I'm positive that no other city in the world has witnessed development as fast as Sharm el Sheik between the years 1994 to 1999 (after that period it started to slow down a little bit). So with this "magical" influx, hotels started popping up like mushrooms. The city started dealing with divers in huge volumes, and likewise we began to witness a major increase in the number of accidents. Keep in mind that diving spots in Egypt are not not only in South Sinai; there is also Hurghada, and the whole coast down to Sudan. Just Sharm (or South Sinai) alone receives between 700,000 to 800,000 divers each year, and if you calculate that most of them stay about a week and go diving an average of 2-3 times a day, you can understand why Egypt is at the top of the dive-accident list.

 What is also really important here, not only to us, but to the insurance companies that we deal with, is that in Sinai we have maintained our reputation for never "over-treating" patients or giving treatment where treatment was not needed. This has given us a lot of credibility, especially in our relationship with insurance companies.

 Q: What was the name of your first chamber?

 A: Adel’s baby 'baric.

 Q: After several years operating without failure, I have seen that your baby has received a very nice big sister.

 A: So… putting things into the right perspective. Yes, my little baby 'baric has a big beautiful sister, and this sister is a Haux-Starmed 2000/200, capable of handling up to 12 patients, with a very well-equipped, ante-chamber (outer lock), and all built to specially-customised specifications. It is one of the few chambers in the Middle East treating sport divers that has a Siaretron 1000 Iper ventilator, a special model, together with a highly advanced and versatile vital signs monitor. The chamber is also equipped with the best hyperbaric fire-fighting system in the world, and not only that, it has also got a gas-mix capability that is rarely found in other chambers – we mix our own Nitrox 40/60, Nitrox 50/50 and Heliox 50/50, giving us a wide spectrum when choosing treatment tables… ample bank for air, two wonderful high pressure compressors… it’s altogether a piece of art; it’s a magnificent thing. And we’ve used it five times so far, so we are very happy with it. Though, as I said in the beginning about putting things into perspective, baby 'baric is still working and performing very nicely, and to me baby 'baric is an old, nostalgic love story, and I'll never forget the ones I've loved. So I'm very happy to announce that both chambers are in operation, and we expect both of them to continue in operation for another 10 to 15 years before we begin to think of any alternatives.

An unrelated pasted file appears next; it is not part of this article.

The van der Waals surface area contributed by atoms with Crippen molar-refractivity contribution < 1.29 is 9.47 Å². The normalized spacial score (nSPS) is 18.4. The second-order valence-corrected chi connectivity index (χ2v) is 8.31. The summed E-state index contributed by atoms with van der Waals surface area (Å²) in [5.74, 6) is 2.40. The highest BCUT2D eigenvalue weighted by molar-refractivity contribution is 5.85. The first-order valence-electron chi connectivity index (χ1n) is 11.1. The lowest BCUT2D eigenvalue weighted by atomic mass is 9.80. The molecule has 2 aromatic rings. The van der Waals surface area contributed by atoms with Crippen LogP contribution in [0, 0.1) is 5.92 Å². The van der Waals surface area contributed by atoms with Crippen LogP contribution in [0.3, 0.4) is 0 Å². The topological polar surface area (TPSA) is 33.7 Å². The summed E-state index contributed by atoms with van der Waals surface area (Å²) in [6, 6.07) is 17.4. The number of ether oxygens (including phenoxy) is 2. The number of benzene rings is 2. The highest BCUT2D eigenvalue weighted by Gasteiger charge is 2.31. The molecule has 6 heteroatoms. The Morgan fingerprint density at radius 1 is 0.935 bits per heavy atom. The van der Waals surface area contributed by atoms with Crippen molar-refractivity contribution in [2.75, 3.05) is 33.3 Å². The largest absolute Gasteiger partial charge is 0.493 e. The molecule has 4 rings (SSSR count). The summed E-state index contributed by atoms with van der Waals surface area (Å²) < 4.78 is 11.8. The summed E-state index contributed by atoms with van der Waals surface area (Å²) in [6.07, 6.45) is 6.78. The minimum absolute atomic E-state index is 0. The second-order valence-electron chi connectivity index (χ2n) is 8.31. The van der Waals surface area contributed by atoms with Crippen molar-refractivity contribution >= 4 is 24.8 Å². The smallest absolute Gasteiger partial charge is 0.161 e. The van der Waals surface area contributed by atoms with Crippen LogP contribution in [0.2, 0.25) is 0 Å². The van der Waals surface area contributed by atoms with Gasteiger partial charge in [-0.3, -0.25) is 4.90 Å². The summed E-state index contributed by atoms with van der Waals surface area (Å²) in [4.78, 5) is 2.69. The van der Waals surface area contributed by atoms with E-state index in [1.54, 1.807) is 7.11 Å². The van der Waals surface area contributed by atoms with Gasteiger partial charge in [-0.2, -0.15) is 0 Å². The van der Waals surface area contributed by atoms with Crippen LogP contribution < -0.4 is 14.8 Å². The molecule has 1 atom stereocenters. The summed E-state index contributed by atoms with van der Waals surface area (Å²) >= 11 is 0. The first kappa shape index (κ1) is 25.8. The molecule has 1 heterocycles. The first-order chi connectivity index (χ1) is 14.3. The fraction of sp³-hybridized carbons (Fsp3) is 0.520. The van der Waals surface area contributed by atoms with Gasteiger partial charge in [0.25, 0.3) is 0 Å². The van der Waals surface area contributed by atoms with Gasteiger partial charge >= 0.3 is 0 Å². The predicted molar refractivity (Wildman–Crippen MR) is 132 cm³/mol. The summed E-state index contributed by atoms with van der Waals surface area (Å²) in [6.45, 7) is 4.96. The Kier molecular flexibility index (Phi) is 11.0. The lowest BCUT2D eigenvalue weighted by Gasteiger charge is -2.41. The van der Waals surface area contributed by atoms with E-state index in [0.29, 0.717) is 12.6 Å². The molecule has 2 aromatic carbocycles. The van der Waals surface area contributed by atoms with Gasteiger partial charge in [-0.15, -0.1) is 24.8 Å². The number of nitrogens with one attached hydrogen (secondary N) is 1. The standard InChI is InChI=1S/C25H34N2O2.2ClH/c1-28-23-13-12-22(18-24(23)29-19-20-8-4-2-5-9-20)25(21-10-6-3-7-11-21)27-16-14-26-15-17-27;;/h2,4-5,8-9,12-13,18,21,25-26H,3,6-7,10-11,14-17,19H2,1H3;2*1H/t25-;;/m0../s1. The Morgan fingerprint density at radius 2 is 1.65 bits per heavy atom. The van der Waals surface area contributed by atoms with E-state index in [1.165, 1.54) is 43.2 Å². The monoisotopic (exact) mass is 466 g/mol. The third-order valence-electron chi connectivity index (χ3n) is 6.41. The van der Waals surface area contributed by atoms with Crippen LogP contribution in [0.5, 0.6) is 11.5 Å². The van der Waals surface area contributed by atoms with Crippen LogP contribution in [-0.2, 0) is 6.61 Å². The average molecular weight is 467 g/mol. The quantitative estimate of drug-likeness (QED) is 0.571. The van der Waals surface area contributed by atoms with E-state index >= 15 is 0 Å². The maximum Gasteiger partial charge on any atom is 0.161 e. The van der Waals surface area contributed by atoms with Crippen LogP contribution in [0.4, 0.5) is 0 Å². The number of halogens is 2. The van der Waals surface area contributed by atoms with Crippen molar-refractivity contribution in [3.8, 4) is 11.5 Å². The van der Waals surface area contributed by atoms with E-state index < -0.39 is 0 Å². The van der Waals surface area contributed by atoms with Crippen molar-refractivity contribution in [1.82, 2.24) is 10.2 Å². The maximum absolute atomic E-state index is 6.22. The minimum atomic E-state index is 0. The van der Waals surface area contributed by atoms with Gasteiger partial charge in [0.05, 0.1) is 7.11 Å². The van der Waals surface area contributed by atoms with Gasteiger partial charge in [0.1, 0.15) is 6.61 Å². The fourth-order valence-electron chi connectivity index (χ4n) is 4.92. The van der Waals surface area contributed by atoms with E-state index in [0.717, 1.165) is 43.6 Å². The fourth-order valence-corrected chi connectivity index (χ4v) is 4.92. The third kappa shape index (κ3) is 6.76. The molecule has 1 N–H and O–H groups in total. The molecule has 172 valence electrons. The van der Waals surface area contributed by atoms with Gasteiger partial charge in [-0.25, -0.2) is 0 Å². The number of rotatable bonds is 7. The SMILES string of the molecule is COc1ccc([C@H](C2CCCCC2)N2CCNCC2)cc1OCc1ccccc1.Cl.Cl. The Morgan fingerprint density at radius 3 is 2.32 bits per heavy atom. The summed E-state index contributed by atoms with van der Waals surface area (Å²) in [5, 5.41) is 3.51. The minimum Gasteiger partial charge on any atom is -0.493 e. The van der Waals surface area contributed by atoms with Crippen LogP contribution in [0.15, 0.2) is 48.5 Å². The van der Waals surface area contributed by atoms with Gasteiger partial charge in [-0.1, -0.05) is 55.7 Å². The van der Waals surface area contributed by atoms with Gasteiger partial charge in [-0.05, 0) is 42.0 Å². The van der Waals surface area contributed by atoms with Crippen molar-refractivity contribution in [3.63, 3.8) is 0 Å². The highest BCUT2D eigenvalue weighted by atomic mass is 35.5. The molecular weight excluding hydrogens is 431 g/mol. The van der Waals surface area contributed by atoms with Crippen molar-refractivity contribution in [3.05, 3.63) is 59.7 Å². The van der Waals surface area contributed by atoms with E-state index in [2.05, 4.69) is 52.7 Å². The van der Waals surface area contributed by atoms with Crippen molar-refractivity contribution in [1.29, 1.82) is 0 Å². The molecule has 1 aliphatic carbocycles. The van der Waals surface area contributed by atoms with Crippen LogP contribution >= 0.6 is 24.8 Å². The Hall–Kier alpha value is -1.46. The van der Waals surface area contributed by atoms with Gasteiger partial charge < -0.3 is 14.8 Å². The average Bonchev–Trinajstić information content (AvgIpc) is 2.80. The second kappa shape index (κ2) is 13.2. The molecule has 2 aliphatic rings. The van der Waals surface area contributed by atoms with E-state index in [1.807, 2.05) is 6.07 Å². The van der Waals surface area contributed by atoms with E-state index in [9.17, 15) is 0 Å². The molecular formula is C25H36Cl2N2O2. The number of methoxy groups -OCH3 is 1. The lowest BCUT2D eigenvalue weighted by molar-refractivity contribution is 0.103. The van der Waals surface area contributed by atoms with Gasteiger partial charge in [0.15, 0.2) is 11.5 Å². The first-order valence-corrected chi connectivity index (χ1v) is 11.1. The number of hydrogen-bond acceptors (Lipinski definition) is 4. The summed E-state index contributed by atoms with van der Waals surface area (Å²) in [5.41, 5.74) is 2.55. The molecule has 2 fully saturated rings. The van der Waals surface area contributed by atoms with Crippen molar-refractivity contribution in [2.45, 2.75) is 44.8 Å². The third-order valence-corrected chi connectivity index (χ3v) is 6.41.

The new Haux chamber was fully installed in Sharm by the end of March, 2011. We were delayed a bit because of the "glorious revolution" that took place on the 25th of January that year, and after which, we've been suffering because the number of tourists has dropped remarkably, and we’ve lost a huge number of visitors. This year it is estimated that we have lost about to 80 to 85% of tourism, which is greatly affecting us. We hope this will get better soon as stability sets in, as we are not run by a regime that is unwelcoming toward tourism, and we hope that tourism will remain one of the main sources of national income for this country. It would be a pity to lose all that.